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Broadband mid-contract price hikes in April 2023: What you need to know

Kim Staples
Written by  Kim Staples
Updated: 31 Jan 2023

Nearly every major UK broadband provider is putting its prices up when April hits. And although that’s standard fare most years, this year we’re seeing higher increases than usual – up to 14.4%.

Here’s what you need to know, how your provider may be raising your bill, and what you can do about it.

Why are broadband prices going up?

Broadband, phone, TV, and telecoms providers usually put prices up in April most years, even if you’re mid-contract. This is often allowed in their contract with you, and is in accordance with inflation using the consumer price index (CPI) as a guide.

Most years, we see an increase around 3-4%. But soaring operating costs and other factors mean that in 2023, providers are raising bills at a higher rate than usual.

The latest CPI figure, published on 18th January 2023, was 10.5%. Most are hiking bills at least at that level.

However, not all providers have confirmed their price changes just yet.

Mobile networks are also doing the same – read our page on mobile mid-contract price hikes for more.

Laptop and credit card

How much is each provider raising its prices by?

Here’s what we know so far about how each of the main broadband and TV providers are adjusting their customers’ bills this year.


BT broadband, landline, and TV – Rising by 14.4% on 31st March

Landline only, Home Essentials, Basic or Home Phone Saver (social tariffs) – No price rise

EE broadband

Broadband and landline – Rising by 14.4% on 31st March


Not yet confirmed.


Broadband and landline – Rising by 14.4% on 31st March


Broadband and landline if you signed up before 9th January 2023 – Rising by up to 13.5% (exact figure not yet confirmed)

Broadband and landline if you signed up after 9th January 2023 – No price rise


Broadband and TV – Rising by an average of 8.1% on 1st April

Sky Glass/Sky Stream within minimum contract – No price rise

Sky Broadband Basics (social tariff) – No price rise


Broadband and landline – Rising by 14.2% on 1st April

Fixed Price Plus customers outside of the minimum contract – Rising by 10.5% on 1st April

Fixed Price Plus and Pre-Pay Saver Customers within minimum contract – No price rise

TV – Not yet confirmed

Virgin Media

Broadband, landline, and TV – Rising by 13.8%

Essential broadband, Talk Protected, and vulnerable customers (social tariffs) – No price rise

Vodafone broadband

Broadband and landline if you signed up between 2nd February 2021 and 23rd February 2023 – Rising by 14.4% on 1st April 2023

Broadband and landline if you signed up on or after 24th February 2023 – No price rise

Broadband and landline if you signed up before 2nd February 2021 – Not yet confirmed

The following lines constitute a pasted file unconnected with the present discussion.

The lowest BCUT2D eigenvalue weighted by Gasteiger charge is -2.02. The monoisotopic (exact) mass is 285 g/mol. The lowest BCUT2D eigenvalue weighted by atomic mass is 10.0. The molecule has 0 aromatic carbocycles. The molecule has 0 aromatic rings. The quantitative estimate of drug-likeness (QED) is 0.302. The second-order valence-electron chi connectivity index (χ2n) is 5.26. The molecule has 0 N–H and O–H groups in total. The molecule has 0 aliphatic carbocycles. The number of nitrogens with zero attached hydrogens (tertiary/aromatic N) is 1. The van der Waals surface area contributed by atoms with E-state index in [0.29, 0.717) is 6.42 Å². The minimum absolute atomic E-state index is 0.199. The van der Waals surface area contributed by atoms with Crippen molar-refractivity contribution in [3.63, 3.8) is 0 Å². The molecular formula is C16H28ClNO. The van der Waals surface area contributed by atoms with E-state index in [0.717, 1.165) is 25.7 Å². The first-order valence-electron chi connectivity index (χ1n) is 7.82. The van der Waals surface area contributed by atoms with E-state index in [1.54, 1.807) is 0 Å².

Vodafone Essentials broadband (social tariff) – No price rise

Can I cancel my contract and switch provider?

If you’re out of the minimum terms of your contract, then yes – you’re free to switch provider whenever you like without penalty. And you can probably save a pretty penny while you’re at it.

Use MoneySuperMarket’s dedicated broadband comparison tool to find all the deals available at your address. We’ll help you find the cheapest deal that suits you best.

Compare broadband deals

If you’re still within the minimum terms of your broadband contract, however, you can switch… but you’ll most likely face high early termination fees. These are usually equal to the total amount left on your contract.

So for example, on a £20 per month plan that has four months left, you’d be liable to pay an £80 fee.

According to rules set by Ofcom, if a provider raises prices mid-contract, you have the right to cancel without penalty. But unfortunately, because the type of price rises in April are in line with the CPI, they’re usually covered by your contract with the provider. That means you can’t cancel without facing fees.

The only exception to this right now is Virgin Media, who didn’t have price hikes written into their contracts this year. If you’re a Virgin customer, check your contract – you may find you have the right to cancel.

Some good news for the future is that Ofcom, the telecoms regulator, says they’re investigating these types of price rises and how they impact customers.

Ofcom says:

"We’re currently investigating whether providers have been setting out these price rises clearly enough before customers signed up.

If you don’t think your provider did this, you should complain to them. If you’re not happy with how they deal with your complaint, you can take it to the ombudsman who will make an independent ruling on your case.

We’re also concerned about the transparency of inflation-linked price rises in contracts, and how well they’re understood. We’re examining this issue to ensure customers’ interests are protected."

What to do if you’re struggling to pay your broadband bill

Any bill increase has the potential to put strain on your household finances, and broadband is no exception.

If you or other people in your household are claiming certain benefits, you may be eligible for broadband social tariffs. These are low-cost plans offered by certain providers, aimed at giving you a basic internet connection. In many cases, you can even get fibre optic broadband.

Find out more on Ofcom’s website.

If you’re struggling with debt, or fear you’ll find yourself in debt soon, see our guide to taking back control of your finances.